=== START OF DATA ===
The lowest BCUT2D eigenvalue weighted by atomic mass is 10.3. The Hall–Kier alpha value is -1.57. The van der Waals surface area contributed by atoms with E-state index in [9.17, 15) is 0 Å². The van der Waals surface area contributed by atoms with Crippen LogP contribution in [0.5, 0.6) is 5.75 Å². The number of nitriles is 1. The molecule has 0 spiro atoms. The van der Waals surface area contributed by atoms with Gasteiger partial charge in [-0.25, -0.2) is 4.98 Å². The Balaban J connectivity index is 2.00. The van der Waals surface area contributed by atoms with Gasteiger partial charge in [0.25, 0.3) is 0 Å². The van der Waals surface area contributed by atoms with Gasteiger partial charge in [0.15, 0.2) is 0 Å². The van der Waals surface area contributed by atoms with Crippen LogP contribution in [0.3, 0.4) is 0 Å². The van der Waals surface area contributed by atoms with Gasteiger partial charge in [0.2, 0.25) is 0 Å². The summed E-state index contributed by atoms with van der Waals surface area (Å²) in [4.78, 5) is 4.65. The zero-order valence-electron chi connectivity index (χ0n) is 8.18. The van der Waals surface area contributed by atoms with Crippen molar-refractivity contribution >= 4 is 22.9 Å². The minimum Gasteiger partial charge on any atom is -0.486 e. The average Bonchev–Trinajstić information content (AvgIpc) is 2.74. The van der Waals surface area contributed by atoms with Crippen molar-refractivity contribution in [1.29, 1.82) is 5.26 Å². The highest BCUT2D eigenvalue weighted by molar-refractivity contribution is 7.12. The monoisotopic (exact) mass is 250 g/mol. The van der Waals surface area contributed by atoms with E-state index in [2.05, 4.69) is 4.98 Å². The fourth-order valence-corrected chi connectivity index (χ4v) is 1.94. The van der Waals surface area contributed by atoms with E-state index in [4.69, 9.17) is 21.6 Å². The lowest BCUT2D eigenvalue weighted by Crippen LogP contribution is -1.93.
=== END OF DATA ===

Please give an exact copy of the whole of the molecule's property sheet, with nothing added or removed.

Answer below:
The lowest BCUT2D eigenvalue weighted by atomic mass is 10.3. The Hall–Kier alpha value is -1.57. The van der Waals surface area contributed by atoms with E-state index in [9.17, 15) is 0 Å². The van der Waals surface area contributed by atoms with Crippen LogP contribution in [0.5, 0.6) is 5.75 Å². The number of nitriles is 1. The molecule has 0 spiro atoms. The van der Waals surface area contributed by atoms with Gasteiger partial charge in [-0.25, -0.2) is 4.98 Å². The Balaban J connectivity index is 2.00. The van der Waals surface area contributed by atoms with Gasteiger partial charge in [0.25, 0.3) is 0 Å². The van der Waals surface area contributed by atoms with Gasteiger partial charge in [0.15, 0.2) is 0 Å². The van der Waals surface area contributed by atoms with Crippen LogP contribution in [0.3, 0.4) is 0 Å². The van der Waals surface area contributed by atoms with Gasteiger partial charge in [0.2, 0.25) is 0 Å². The summed E-state index contributed by atoms with van der Waals surface area (Å²) in [4.78, 5) is 4.65. The zero-order valence-electron chi connectivity index (χ0n) is 8.18. The van der Waals surface area contributed by atoms with Crippen molar-refractivity contribution >= 4 is 22.9 Å². The minimum Gasteiger partial charge on any atom is -0.486 e. The average Bonchev–Trinajstić information content (AvgIpc) is 2.74. The van der Waals surface area contributed by atoms with Crippen molar-refractivity contribution in [1.29, 1.82) is 5.26 Å². The highest BCUT2D eigenvalue weighted by molar-refractivity contribution is 7.12. The monoisotopic (exact) mass is 250 g/mol. The van der Waals surface area contributed by atoms with E-state index in [2.05, 4.69) is 4.98 Å². The fourth-order valence-corrected chi connectivity index (χ4v) is 1.94. The van der Waals surface area contributed by atoms with E-state index in [4.69, 9.17) is 21.6 Å². The lowest BCUT2D eigenvalue weighted by Crippen LogP contribution is -1.93.